In his great mercy, God himself stepped into history in the person of his Son and took on a human nature so that he could endure for us his own wrath and bring us to himself in everlasting joy. What a wildly glorious gospel.
The world has never conceived of such a thing that God is angry at them, and has taken on human flesh to intercept his anger so it doesn’t land on anybody who is in Jesus. That’s off-the-charts glorious. You just have to believe all the reality behind it. It doesn’t make any sense if you don’t have the worldview that I just described from the first point.
“Nothing makes God look better than when he is my supreme treasure.”
Now, where do I see that in Romans? Romans 8:32 says that God “did not spare his own Son but gave him up for us all.” God had an eternal Son, the exact representation of the Father, and he takes on human flesh, becomes a man, and gives up his Son in death. And then consider Romans 5:8: “God shows his love for us in that while we were still sinners, Christ died for us.”
If you walk out of here and you say that we only talked about wrath, then I would say that you just don’t know what the love of God is unless you know the magnitude of his wrath. You don’t know what the love of God is. The world talks about the love of God, but they don’t have a clue what the love of God is. This is the love of God: while we were still wrath-deserving sinners, Christ the Son of God, sent by God in love, died for us. He bore God’s wrath for us — bore our guilt; took our sin.
What happened when Jesus died? What happened when the Son of God died? Romans 8:3: “By sending his own Son in the likeness of sinful flesh and for sin, he condemned sin in the flesh.”
Paul had to say likeness of sinful flesh because he said sinful and Jesus committed no sin. But he looked like he was just like us. He was just like us in every way but sin — and he was clothed as divinity. Can you paraphrase that text? Jesus took on flesh. He took on flesh and God condemned sin in that flesh. Whose flesh? Jesus, the Son of God’s, flesh. Whose sin? He had none. How can you condemn sin in the flesh of Jesus when he had none? Our sin.
J.I. Packer sums up the whole New Testament with propitiation by substitution. He considers that the whole message. Propitiation, meaning condemnation from God, deserved by sinners, lands on a substitute. This is unspeakable love: God substituting himself in his Son to bear our condemnation, his wrath. He condemned sin in the flesh — our sin.
Or look at Romans 3:25: “God put [Christ] forward as a propitiation.” That’s a removal of wrath, an absorber of wrath by his blood, his death. “This was to show God’s righteousness, because in his divine forbearance he had passed over former sins.” You may have a worldly, naïve view of God that says he can just let sin go, that he can just sweep sin under the rug of the universe. No, he can’t — with his character of holiness and righteousness. Every sin will be punished either on the cross or in hell. No sin goes unpunished.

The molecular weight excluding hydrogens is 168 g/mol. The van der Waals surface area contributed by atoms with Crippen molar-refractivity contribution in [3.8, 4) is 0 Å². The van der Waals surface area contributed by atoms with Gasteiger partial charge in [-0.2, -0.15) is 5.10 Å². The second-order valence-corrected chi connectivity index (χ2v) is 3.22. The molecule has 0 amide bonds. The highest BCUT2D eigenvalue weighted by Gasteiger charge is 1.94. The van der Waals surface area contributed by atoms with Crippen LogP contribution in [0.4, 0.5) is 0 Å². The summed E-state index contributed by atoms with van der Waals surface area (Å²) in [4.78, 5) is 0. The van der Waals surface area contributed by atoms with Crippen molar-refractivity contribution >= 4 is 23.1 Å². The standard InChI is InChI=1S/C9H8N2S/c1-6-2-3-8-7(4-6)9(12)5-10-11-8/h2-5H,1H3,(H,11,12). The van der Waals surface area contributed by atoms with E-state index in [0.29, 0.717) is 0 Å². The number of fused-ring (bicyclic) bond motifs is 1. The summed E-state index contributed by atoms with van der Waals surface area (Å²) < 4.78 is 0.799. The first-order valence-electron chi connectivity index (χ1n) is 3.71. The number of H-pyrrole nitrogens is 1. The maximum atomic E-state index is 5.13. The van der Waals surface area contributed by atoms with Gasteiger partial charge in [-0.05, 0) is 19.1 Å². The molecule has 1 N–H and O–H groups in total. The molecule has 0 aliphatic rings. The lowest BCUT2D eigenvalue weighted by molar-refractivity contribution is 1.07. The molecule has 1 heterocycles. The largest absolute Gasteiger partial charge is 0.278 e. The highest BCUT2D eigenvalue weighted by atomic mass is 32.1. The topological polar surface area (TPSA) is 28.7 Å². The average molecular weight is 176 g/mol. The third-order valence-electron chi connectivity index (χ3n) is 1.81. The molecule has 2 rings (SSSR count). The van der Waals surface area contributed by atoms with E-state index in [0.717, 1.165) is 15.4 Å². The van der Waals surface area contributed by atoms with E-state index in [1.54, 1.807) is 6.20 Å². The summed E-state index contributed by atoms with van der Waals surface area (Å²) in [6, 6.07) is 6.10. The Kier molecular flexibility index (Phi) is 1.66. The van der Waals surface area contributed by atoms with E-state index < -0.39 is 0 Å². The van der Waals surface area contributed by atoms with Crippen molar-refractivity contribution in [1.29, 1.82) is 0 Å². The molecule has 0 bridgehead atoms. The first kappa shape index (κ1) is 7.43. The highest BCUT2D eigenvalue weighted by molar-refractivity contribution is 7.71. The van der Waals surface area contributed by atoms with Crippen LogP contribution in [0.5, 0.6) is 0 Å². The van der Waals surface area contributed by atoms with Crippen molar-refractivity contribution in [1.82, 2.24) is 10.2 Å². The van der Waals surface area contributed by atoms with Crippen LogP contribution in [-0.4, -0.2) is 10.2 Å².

So, in the work of Christ, everything is accomplished for sinners to be justified and God’s wrath to be satisfied, which is why we sing that God’s wrath was satisfied on the cross when Jesus died. Romans 5:9 puts wrath and the work of Christ together: “Since, therefore, we have now been justified by his blood, much more shall we be saved by him from the wrath of God.”
“This is unspeakable love: God substituting himself in his Son to bear our condemnation.”
That’s end-time wrath. And I’ll tell you, there are times, even after being a Christian for well over sixty years, it scares me to death. And I have to fight for faith that I’m saved. I wake up in the morning and I feel vulnerable. I feel inadequate. I feel guilty. I have to preach the gospel to myself. It’s like the devil specializes in morning arrows. It’s a terrible thing, the wrath of God, and you will need the covering of the cross till the day you die.
So, there is no wrath and no condemnation for those who are in Christ (Romans 8:1). And the final effect of this message or this great work of God in Christ on the cross is that God is glorified in our everlasting joy in his glory. I’m thinking of Romans 5:2: “Through him we have also obtained access by faith into this grace in which we stand, and we rejoice in hope of the glory of God.”
So, the joy that we have in this life of suffering is a joy in the hope of being satisfied perfectly in the glory of God forever. He saved us for that. The reason I’m a Christian Hedonist is that I think the two great longings of the universe are satisfied this way — God’s and mine. I want to be happy forever. I don’t want to suffer forever. I’m just normal. I don’t want to suffer forever. I want to be happy. And God wants to be glorified forever. That’s his top priority.
And he has ordained a way that, through Christ, a sinner like me can glorify him by being satisfied in him. God himself becomes my satisfaction. He becomes my joy. And nothing makes him look better than when he is my supreme treasure.
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